Mattheissen, Hugo (16th century)

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Hugo Mattheissen (Matheisen, Mathysen, Mathisz), a Dutchman, who in 1562 leased from the city of Danzig, West Prussia (then Poland), a large tract of swampland in the Danzig Nehrung to reclaim and cultivate it. Probably he was a "locator," i.e., he leased the land to rent it out to immigrants, who usually were Dutch Mennonites. His name (Hugo Matthias) is found in a letter of 1569 written to the city of Danzig by King Sigismund of Poland. About 1550 he was a preacher of the Danzig Anabaptist congregation. This was stated by Jan van Sol in his confession before the judges of Brussels in 1550. He related that Hughe Matthyszoon had formerly been a weaver at The Hague, Holland, and had preached at Amsterdam and 's Hertogenbosch, and that he had been a copperplate engraver and during his first years in Prussia a peddler.


Doopsgezinde Bijdragen (1917): 135.

Mennonite Quarterly Review 23 (October 1949): 235.

Mennonitische Geschichtsblätter VII (1950): 22.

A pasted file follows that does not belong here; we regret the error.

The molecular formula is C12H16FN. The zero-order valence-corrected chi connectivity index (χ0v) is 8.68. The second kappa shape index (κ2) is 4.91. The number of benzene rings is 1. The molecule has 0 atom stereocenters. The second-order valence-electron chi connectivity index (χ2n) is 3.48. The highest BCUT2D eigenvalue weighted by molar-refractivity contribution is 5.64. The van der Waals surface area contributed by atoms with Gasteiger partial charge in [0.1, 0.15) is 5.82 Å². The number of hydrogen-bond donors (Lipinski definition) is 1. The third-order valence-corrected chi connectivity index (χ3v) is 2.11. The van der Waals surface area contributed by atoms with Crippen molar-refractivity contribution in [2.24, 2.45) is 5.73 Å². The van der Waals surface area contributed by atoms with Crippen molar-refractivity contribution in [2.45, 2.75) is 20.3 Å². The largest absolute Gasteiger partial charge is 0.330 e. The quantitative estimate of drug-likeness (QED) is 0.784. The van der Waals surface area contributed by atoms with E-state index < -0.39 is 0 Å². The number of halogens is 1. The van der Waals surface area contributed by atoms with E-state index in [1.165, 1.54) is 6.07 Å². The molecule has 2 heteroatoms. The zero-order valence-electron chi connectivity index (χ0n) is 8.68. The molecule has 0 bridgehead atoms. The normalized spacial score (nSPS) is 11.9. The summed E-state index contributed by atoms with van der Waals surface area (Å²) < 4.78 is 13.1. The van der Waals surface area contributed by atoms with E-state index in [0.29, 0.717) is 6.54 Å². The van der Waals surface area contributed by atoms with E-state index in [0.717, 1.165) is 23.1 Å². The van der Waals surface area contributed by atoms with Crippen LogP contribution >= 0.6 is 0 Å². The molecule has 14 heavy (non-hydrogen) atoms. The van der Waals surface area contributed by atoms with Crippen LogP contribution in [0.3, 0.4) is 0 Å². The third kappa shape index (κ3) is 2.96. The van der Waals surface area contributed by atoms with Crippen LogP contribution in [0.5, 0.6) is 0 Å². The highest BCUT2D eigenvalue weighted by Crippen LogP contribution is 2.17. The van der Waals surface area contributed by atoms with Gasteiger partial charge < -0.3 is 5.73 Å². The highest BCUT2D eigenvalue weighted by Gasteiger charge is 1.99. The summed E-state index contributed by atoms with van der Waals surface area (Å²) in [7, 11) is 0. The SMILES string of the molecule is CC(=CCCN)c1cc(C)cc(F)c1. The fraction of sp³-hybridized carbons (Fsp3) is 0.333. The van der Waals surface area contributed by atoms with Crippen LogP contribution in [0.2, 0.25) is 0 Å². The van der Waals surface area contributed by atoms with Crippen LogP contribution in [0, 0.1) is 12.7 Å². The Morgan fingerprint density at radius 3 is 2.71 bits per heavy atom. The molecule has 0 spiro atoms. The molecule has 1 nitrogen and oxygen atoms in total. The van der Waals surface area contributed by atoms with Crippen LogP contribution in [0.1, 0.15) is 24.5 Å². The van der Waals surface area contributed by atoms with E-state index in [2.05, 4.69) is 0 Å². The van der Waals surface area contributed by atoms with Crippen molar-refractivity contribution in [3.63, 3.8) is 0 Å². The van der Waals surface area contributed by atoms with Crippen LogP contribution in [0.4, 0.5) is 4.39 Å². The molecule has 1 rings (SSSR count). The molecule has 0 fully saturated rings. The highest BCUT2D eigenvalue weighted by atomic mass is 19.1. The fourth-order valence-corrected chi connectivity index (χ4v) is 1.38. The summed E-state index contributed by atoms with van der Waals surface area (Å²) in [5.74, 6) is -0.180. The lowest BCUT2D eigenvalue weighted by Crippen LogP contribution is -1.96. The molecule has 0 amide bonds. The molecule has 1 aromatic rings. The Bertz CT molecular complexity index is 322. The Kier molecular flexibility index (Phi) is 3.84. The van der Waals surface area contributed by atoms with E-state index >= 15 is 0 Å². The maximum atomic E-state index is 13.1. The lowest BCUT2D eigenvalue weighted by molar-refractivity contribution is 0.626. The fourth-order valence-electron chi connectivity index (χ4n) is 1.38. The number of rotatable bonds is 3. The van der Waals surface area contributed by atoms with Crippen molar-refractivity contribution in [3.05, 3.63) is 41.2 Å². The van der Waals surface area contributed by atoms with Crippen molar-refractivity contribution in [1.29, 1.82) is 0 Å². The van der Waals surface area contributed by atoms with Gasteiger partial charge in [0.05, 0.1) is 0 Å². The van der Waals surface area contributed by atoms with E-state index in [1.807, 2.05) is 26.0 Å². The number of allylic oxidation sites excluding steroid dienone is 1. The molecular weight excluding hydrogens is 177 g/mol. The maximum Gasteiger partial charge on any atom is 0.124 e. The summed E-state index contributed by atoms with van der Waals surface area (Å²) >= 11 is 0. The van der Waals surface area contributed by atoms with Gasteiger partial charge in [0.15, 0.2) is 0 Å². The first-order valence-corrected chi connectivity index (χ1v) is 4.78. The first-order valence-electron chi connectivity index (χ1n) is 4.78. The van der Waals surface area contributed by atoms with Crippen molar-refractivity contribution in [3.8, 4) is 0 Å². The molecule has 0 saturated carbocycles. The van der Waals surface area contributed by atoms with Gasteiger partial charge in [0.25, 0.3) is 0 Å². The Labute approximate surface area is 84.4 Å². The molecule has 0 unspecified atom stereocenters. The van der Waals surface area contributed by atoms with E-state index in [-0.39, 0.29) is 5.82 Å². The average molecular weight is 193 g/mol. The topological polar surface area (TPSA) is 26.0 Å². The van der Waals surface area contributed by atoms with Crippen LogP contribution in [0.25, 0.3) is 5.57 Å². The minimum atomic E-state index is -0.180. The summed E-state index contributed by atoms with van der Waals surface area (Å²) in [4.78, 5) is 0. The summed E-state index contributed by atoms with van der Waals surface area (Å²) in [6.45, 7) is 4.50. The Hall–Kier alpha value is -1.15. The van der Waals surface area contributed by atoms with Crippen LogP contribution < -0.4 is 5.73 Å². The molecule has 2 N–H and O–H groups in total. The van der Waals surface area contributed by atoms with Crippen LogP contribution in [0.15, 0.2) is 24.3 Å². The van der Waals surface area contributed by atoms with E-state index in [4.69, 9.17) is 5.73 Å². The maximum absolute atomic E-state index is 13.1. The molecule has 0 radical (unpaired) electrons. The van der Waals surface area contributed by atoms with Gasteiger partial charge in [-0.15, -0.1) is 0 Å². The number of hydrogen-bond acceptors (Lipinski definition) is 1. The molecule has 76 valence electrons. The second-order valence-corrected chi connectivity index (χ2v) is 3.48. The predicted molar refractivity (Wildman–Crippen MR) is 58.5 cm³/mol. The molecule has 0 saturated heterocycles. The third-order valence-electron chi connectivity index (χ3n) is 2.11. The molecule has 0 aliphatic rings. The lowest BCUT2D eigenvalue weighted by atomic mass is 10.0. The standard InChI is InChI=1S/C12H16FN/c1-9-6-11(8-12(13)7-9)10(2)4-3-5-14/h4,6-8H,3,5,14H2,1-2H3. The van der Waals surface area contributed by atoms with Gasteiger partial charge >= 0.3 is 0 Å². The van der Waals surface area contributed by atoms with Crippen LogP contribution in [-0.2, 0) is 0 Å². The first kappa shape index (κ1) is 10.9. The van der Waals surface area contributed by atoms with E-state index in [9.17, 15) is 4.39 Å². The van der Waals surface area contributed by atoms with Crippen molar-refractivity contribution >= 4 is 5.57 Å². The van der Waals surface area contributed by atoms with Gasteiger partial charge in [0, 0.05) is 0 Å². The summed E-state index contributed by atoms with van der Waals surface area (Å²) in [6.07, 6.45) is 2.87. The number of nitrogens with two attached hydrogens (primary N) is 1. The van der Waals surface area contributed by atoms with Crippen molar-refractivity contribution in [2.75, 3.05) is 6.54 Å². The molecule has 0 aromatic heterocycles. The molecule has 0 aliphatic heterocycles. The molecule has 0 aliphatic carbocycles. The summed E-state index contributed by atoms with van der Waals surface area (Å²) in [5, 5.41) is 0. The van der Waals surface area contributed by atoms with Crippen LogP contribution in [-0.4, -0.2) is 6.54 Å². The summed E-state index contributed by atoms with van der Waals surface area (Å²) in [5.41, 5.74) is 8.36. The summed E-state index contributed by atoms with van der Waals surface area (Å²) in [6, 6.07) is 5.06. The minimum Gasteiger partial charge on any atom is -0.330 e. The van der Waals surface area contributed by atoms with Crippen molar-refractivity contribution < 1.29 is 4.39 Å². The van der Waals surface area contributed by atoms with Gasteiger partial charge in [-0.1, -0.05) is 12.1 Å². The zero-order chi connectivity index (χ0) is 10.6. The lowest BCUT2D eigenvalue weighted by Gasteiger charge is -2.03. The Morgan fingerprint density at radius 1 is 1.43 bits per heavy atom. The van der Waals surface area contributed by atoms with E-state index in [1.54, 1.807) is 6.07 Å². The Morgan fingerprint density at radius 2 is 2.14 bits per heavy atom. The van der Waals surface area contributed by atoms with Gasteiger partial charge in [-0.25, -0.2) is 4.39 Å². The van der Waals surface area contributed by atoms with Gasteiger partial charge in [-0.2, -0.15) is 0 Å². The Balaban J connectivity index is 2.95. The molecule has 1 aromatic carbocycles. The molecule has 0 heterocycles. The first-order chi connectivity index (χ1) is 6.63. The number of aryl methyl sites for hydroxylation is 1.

Penner, Horst Ansiedlüng mennonitischer Niederlander im Weichselmundungsgebiet. Weierhof, 1940: 5.

Szper, Felicia. Nederlandsche nederzettingen in West-Pruisen gedurende den poolschen tijd. Enkhuizen: P. Bais, 1913: 45 f., 50, 236 f.

Author(s) Nanne van der Zijpp
Date Published 1957

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Zijpp, Nanne van der. "Mattheissen, Hugo (16th century)." Global Anabaptist Mennonite Encyclopedia Online. 1957. Web. 31 Mar 2020.,_Hugo_(16th_century)&oldid=143647.

APA style

Zijpp, Nanne van der. (1957). Mattheissen, Hugo (16th century). Global Anabaptist Mennonite Encyclopedia Online. Retrieved 31 March 2020, from,_Hugo_(16th_century)&oldid=143647.


Adapted by permission of Herald Press, Harrisonburg, Virginia, from Mennonite Encyclopedia, Vol. 3, pp. 538-539. All rights reserved.

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